Following my graduation at Curtin in 1992, I have had the privilege of working all over the world with people at all organisational levels, and from many socio-economic and cultural backgrounds throughout my career as a business psychologist specialising in leadership and organisational development. The most valuable thing my 20 plus years’ experience has taught is that vision, clarity of goals, focus, perseverance, relationships, integrity, adaptation, and bold action have a unique power to achieve the extraordinary.
My first full-time job as a psychologist was with a large international management consulting firm. As soon as I accepted the job offer, I was sent on my first assignment overseas. It was seven-hour flight from Perth, where I lived at the time, to Auckland in New Zealand. Needless to say, it felt exciting and glamorous. But things changed dramatically after just nine months and disappointment set in. This wasn’t a function of having to travel week after week across time zones. It was the actual work.
I realised I was being asked to do the opposite of what I believed in. The promises to clients of increased productivity, cost savings, and enhanced profitability came mostly from slashing a significant percentage of their workforce, although it was debatable whether this was good for the company in the long run. The worst part of the job was that we said to the client before the project started that we didn’t know where the savings would come from, as this would be determined by our audits and calculations.
I wish I could say that once I realised the job wasn’t for me, I quit and moved on – perhaps the best decision with the benefit of hindsight, who knows. Instead, I decided to stay in the hope that things would change. But they didn’t, and eventually I was fired. It became obvious to my employer that I wasn’t ‘cut out’ for the job. For me this became a lesson about the importance of being true to yourself, and sometimes having to do things you don’t like but which need to be done. By this time, however, learning from failure, loss and disappointment was already well entrenched in me.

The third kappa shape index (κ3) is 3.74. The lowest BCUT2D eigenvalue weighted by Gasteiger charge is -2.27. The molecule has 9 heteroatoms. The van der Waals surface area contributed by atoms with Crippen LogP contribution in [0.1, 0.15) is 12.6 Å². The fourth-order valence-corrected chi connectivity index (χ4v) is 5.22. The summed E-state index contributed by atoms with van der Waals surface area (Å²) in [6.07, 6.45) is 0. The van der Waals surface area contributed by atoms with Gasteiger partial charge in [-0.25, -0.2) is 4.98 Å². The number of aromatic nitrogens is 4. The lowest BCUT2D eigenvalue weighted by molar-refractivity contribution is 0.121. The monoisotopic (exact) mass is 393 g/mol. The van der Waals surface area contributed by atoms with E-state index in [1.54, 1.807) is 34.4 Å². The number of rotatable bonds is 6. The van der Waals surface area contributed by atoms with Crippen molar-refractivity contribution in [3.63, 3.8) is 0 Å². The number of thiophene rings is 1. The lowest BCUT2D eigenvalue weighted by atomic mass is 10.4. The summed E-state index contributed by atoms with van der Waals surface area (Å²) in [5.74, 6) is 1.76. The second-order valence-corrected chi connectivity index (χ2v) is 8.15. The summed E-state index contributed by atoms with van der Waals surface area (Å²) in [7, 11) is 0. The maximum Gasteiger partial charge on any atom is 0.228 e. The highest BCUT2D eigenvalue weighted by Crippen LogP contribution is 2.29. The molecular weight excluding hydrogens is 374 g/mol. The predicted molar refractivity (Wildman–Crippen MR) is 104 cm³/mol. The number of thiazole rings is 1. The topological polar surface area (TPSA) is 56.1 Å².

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I was shaken to the core when I was 13 years old. My father died. The first thing my mother said to me, rightly or wrongly, was, “You’re now the head of the family and you must take care of me and your two younger brothers.” It was the highest expectation I had ever had put on me. And I failed miserably.
What I didn’t know then was that I was not the first nor the only ‘leader’ to fail. It took me decades to understand, fully accept, reconcile and live with the idea that it was okay to fail. In fact, it wasn’t until I begin to study and research leadership seriously, and came across quote after quote from great leaders in history, that I realised that failure was not only inevitable, but also desirable and indispensable to our personal growth and development. Abraham Lincoln said, “My great concern is not whether you have failed, but whether you are content with your failure.” This really made me think. Then, I read Winston Churchill, who said, “Success is going from failure to failure without losing your enthusiasm.” Nelson Mandela said, “The greatest glory in living lies not in never falling, but in rising every time we fall.” Even Bill Gates stated that “It’s fine to celebrate success but it is more important to heed the lessons of failure.” The list goes on!
I did not imagine at that time that I would become a practitioner of leadership development and an active member of its community. And, like many others, I did not foresee that we would be facing the greatest crisis of leadership the world has ever known, at a cost beyond estimation, causing incalculable human suffering and posing environmental, geopolitical and socio-economic threats to the future of the world.
Business today is VUCA (volatile, unpredictable, complex and ambiguous). This new context requires adaptability to survive – let alone to succeed. Adaptation is the capacity of individuals, organisations or systems to evolve by adjusting or altering themselves to respond effectively to new environment. Adaptive leadership is the practice of enabling others to adapt and thrive by mobilising them to deal with complex challenges. It is independent from authority and it can be exercised by anyone within the organisation regardless of role or position. And it is most effective when dealing with problems without known solutions.
About the author
Sebastian Salicru is a leadership development expert and author of Leadership Results: How to Create Adaptive Leaders and High-performing Organisations for an Uncertain World (Wiley, 2017). He is a business psychologist, Director of PTS Pty Ltd – a Sydney-based leadership consultancy, and Fellow of the Institute of Coaching (McLean/Harvard Medical School).
He received a Bachelor of Applied Science (Psychology) from Curtin in 1990 and a Postgraduate Diploma in Psychology from Curtin in 1991.